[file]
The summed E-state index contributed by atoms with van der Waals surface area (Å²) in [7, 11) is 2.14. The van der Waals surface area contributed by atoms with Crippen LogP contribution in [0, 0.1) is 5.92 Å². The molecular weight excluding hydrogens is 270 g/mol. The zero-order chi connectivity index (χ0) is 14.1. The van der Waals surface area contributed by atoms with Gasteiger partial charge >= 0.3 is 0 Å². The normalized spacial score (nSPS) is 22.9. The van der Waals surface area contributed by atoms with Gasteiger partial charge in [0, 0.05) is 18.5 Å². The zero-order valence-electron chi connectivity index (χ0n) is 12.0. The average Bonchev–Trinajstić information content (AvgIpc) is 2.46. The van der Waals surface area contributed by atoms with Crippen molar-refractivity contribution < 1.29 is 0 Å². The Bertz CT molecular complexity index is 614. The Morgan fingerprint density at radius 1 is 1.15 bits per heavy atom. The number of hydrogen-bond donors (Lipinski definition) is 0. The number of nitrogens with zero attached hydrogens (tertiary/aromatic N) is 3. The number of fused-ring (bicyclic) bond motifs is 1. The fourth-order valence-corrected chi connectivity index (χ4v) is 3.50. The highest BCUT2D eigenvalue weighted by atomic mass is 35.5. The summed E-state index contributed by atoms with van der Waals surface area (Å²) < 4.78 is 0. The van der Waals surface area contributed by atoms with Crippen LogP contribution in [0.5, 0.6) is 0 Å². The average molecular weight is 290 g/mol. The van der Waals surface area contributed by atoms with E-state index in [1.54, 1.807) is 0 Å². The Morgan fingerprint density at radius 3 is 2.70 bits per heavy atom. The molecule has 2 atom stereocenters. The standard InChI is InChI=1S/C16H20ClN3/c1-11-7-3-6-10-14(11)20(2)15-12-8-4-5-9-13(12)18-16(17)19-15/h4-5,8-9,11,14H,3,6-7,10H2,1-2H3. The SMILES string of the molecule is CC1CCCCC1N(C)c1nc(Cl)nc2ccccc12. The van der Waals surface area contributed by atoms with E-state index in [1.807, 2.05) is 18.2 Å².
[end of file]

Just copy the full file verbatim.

The summed E-state index contributed by atoms with van der Waals surface area (Å²) in [7, 11) is 2.14. The van der Waals surface area contributed by atoms with Crippen LogP contribution in [0, 0.1) is 5.92 Å². The molecular weight excluding hydrogens is 270 g/mol. The zero-order chi connectivity index (χ0) is 14.1. The van der Waals surface area contributed by atoms with Gasteiger partial charge >= 0.3 is 0 Å². The normalized spacial score (nSPS) is 22.9. The van der Waals surface area contributed by atoms with Gasteiger partial charge in [0, 0.05) is 18.5 Å². The zero-order valence-electron chi connectivity index (χ0n) is 12.0. The average Bonchev–Trinajstić information content (AvgIpc) is 2.46. The van der Waals surface area contributed by atoms with Crippen molar-refractivity contribution < 1.29 is 0 Å². The Bertz CT molecular complexity index is 614. The Morgan fingerprint density at radius 1 is 1.15 bits per heavy atom. The number of hydrogen-bond donors (Lipinski definition) is 0. The number of nitrogens with zero attached hydrogens (tertiary/aromatic N) is 3. The number of fused-ring (bicyclic) bond motifs is 1. The fourth-order valence-corrected chi connectivity index (χ4v) is 3.50. The highest BCUT2D eigenvalue weighted by atomic mass is 35.5. The summed E-state index contributed by atoms with van der Waals surface area (Å²) < 4.78 is 0. The van der Waals surface area contributed by atoms with Crippen LogP contribution in [0.5, 0.6) is 0 Å². The average molecular weight is 290 g/mol. The van der Waals surface area contributed by atoms with E-state index in [1.54, 1.807) is 0 Å². The Morgan fingerprint density at radius 3 is 2.70 bits per heavy atom. The molecule has 2 atom stereocenters. The standard InChI is InChI=1S/C16H20ClN3/c1-11-7-3-6-10-14(11)20(2)15-12-8-4-5-9-13(12)18-16(17)19-15/h4-5,8-9,11,14H,3,6-7,10H2,1-2H3. The SMILES string of the molecule is CC1CCCCC1N(C)c1nc(Cl)nc2ccccc12. The van der Waals surface area contributed by atoms with E-state index in [1.807, 2.05) is 18.2 Å².